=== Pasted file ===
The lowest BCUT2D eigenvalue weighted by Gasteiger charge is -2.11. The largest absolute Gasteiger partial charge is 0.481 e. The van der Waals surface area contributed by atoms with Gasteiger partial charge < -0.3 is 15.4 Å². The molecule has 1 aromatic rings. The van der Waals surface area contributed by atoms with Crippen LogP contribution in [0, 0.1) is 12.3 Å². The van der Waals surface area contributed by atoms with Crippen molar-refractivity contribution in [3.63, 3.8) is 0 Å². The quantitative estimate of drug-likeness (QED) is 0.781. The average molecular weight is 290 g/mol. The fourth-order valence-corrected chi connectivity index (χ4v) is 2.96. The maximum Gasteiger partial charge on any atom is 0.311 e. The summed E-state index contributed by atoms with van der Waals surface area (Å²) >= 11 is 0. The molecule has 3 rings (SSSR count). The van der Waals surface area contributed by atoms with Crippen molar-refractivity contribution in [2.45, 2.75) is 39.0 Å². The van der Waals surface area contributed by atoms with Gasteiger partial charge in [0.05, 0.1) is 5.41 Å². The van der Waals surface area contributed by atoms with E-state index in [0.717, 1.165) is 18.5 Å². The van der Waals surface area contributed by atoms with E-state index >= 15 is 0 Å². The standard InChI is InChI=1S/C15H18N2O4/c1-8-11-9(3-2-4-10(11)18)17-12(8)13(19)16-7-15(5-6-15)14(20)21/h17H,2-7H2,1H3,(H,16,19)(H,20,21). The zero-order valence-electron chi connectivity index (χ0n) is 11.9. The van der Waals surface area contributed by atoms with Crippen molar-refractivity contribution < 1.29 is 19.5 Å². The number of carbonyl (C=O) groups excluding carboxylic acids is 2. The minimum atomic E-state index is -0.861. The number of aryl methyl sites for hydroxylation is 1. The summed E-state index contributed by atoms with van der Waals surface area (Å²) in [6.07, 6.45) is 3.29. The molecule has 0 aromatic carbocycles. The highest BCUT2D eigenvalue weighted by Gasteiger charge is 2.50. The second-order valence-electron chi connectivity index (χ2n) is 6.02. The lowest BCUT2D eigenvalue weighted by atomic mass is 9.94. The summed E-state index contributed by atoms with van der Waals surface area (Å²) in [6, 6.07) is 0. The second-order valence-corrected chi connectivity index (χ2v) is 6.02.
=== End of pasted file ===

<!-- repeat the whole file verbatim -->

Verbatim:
The lowest BCUT2D eigenvalue weighted by Gasteiger charge is -2.11. The largest absolute Gasteiger partial charge is 0.481 e. The van der Waals surface area contributed by atoms with Gasteiger partial charge < -0.3 is 15.4 Å². The molecule has 1 aromatic rings. The van der Waals surface area contributed by atoms with Crippen LogP contribution in [0, 0.1) is 12.3 Å². The van der Waals surface area contributed by atoms with Crippen molar-refractivity contribution in [3.63, 3.8) is 0 Å². The quantitative estimate of drug-likeness (QED) is 0.781. The average molecular weight is 290 g/mol. The fourth-order valence-corrected chi connectivity index (χ4v) is 2.96. The maximum Gasteiger partial charge on any atom is 0.311 e. The summed E-state index contributed by atoms with van der Waals surface area (Å²) >= 11 is 0. The molecule has 3 rings (SSSR count). The van der Waals surface area contributed by atoms with Crippen molar-refractivity contribution in [2.45, 2.75) is 39.0 Å². The van der Waals surface area contributed by atoms with Gasteiger partial charge in [0.05, 0.1) is 5.41 Å². The van der Waals surface area contributed by atoms with E-state index in [0.717, 1.165) is 18.5 Å². The van der Waals surface area contributed by atoms with E-state index >= 15 is 0 Å². The standard InChI is InChI=1S/C15H18N2O4/c1-8-11-9(3-2-4-10(11)18)17-12(8)13(19)16-7-15(5-6-15)14(20)21/h17H,2-7H2,1H3,(H,16,19)(H,20,21). The zero-order valence-electron chi connectivity index (χ0n) is 11.9. The van der Waals surface area contributed by atoms with Crippen molar-refractivity contribution < 1.29 is 19.5 Å². The number of carbonyl (C=O) groups excluding carboxylic acids is 2. The minimum atomic E-state index is -0.861. The number of aryl methyl sites for hydroxylation is 1. The summed E-state index contributed by atoms with van der Waals surface area (Å²) in [6.07, 6.45) is 3.29. The molecule has 0 aromatic carbocycles. The highest BCUT2D eigenvalue weighted by Gasteiger charge is 2.50. The second-order valence-electron chi connectivity index (χ2n) is 6.02. The lowest BCUT2D eigenvalue weighted by atomic mass is 9.94. The summed E-state index contributed by atoms with van der Waals surface area (Å²) in [6, 6.07) is 0. The second-order valence-corrected chi connectivity index (χ2v) is 6.02.